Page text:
A lonely shoe salesman and an eccentric performance artist struggle to connect in this unique take on contemporary life.
Release Year: 2005
Rating: 7.4/10 (21,167 voted)
Critic's Score: 76/100
Stars: John Hawkes, Miranda July, Miles Thompson
'Me and You and Everyone We Know' is a poetic and penetrating observation of how people struggle to connect with one another in an isolating and contemporary world. Christine Jesperson is a lonely artist and "Eldercab" driver who uses her fantastical artistic visions to draw her aspirations and objects of desire closer to her. Richard Swersey, a newly single shoe salesman and father of two boys, is prepared for amazing things to happen. But when he meets the captivating Christine, he panics. Life is not so oblique for Richard's six-year-old Robby, who is having a risqué Internet romance with a stranger, and his fourteen-year-old brother Peter who becomes the guinea pig for neighborhood girls — practicing for their future of romance and marriage.
Brad William Henke
Release Date: 19 August 2005
Filming Locations: Van Nuys, Los Angeles, California, USA
Box Office Details
Opening Weekend: $30,801
(19 June 2005)
(16 October 2005)
Did You Know?
Characters refer to "Laurelhurst" (misspelled on the computer screen as "Laurelhearst") and "Burnside". Both are notable areas in Portland, Oregon, where writer/director Miranda July used to live. Christine also receives a cellphone call identified as "M & F Dept Store" which probably stands for "Meier & Frank."
When Richard is gluing the mirror onto the makeup container, you see him unscrew the cap and apply the "shoe goo". In the next angle, the cap for the goo has magically screwed itself back on.
I just wish I had met her 50 years sooner.
But then maybe I needed 70 years of life to be ready for a woman like Ellen.
Back and forth, forever
Miranda July's "Me and You and Everyone We Know" might be the most
miraculous first fiction feature by an American in 3 or 4 years; it's
rivaled only by Andrew Bujalski's "Funny Ha Ha." Christine (July)
stalks the recently separated Richard (John Hawkes), who would try
anything to impress his kids, and gets third degree burns for his
trouble. His elder son, Peter (Miles Thompson) longs for connections
that go beyond instant gratification, while the younger Robby (Brandon
Ratcliff) gets all the funniest lines, mostly copied and pasted from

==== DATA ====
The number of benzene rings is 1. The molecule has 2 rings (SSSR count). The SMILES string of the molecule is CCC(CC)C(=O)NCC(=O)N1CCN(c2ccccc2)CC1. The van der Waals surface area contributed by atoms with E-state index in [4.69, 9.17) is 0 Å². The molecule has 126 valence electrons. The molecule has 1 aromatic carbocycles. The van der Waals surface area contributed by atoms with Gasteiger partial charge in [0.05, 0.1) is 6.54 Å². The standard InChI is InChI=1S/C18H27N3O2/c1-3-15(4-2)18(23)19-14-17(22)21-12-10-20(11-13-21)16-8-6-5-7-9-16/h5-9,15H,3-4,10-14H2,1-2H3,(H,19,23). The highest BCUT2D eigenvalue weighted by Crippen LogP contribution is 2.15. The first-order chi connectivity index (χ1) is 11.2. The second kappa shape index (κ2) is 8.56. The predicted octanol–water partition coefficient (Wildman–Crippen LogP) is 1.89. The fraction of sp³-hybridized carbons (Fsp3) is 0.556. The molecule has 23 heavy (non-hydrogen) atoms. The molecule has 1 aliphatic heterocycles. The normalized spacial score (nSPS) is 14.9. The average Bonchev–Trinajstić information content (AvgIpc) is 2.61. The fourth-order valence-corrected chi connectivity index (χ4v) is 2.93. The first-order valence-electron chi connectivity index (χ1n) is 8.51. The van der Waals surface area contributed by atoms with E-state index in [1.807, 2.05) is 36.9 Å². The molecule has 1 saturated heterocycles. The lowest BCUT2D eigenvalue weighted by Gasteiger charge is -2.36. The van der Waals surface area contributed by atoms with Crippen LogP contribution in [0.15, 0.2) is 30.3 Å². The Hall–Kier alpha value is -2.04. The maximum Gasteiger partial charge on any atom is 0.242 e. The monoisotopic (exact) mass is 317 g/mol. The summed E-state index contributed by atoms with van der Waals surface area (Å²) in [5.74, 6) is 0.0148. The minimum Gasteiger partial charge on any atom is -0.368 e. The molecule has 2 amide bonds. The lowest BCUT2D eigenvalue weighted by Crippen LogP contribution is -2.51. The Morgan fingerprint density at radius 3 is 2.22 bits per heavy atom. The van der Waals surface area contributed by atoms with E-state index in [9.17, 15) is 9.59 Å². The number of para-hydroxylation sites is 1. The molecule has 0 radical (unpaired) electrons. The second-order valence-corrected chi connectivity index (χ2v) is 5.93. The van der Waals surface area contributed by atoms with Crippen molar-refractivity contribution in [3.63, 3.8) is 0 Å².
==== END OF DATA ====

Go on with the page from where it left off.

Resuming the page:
"Me and You" is about the act of pretending and about performance as
life, but first of all it's about extremely likable characters played
by likable actors, foremost among them July herself, whose Carole
Lombard-meets-Laurie Anderson deep ditz may be a complex stack of masks
upon masks, but is more likely just the way she is.
The movie is notable for what isn't in it – both malice and pain are
almost absent. Removing malice – July's world is one in which a kid can
safely walk alone through some seedy parts of Los Angeles – is
unfashionable, brave and, given the gentle tone of the piece,
necessary. But the absence of pain isn't intentional: July would like
us to feel the loneliness of the characters. But their isolation is
more a trait of their personalities than a source of suffering. In this
respect, the movie is perhaps too glossy for its own good. There's one
excellent exception, revolving around a granddaughter's photo by an
elderly woman's bedside, which becomes a substitute for a shared life
that dissolved too soon.
The scene that everyone picks out is the walk to Tyrone Street. Richard
and Christine decide the walk to the intersection will stand in for the
relationship they're not having: first the unrelieved joy of being
together, then the getting bored with each other, then the fighting and
the split. Only they keep chatting flirtily, about whether the walk
represents a year and a half or twenty, until they get to the corner,
and then we wonder how they can possibly go their separate ways.
Although this is as great as anything in the first 75 minutes of
"Before Sunset," its emphasis is much more on romantic comedy than the
rest of the movie. There are more typical scenes that approach this
quality. A goldfish on the roof of a car. A child running his fingers
through a woman's hair. A picture of a bird in a tree, in a tree. And
the ending, where it seems human actions are motivating the sunrise.
The scene I consider the finest is a quiet one: Sylvie (Carlie
Westerman), a tween spending her childhood preparing for life as a
homemaker, gets a gift from Peter: a plush bird. ("It's for your
daughter.") It would be unusual merely for depicting a platonic
friendship between kids of different genders and different ages. But
it's remarkable for crystallizing what it seems every filmmaker is
trying to say these days: that there's something to be gained from
thinking like a child. Through July's lens, it doesn't seem like a
regression: no redundant literalization of fantasy is necessary. The
achievement of "Me and You and Everyone We Know" is to show how the
mundane moments of our lives can be mundanely transformed by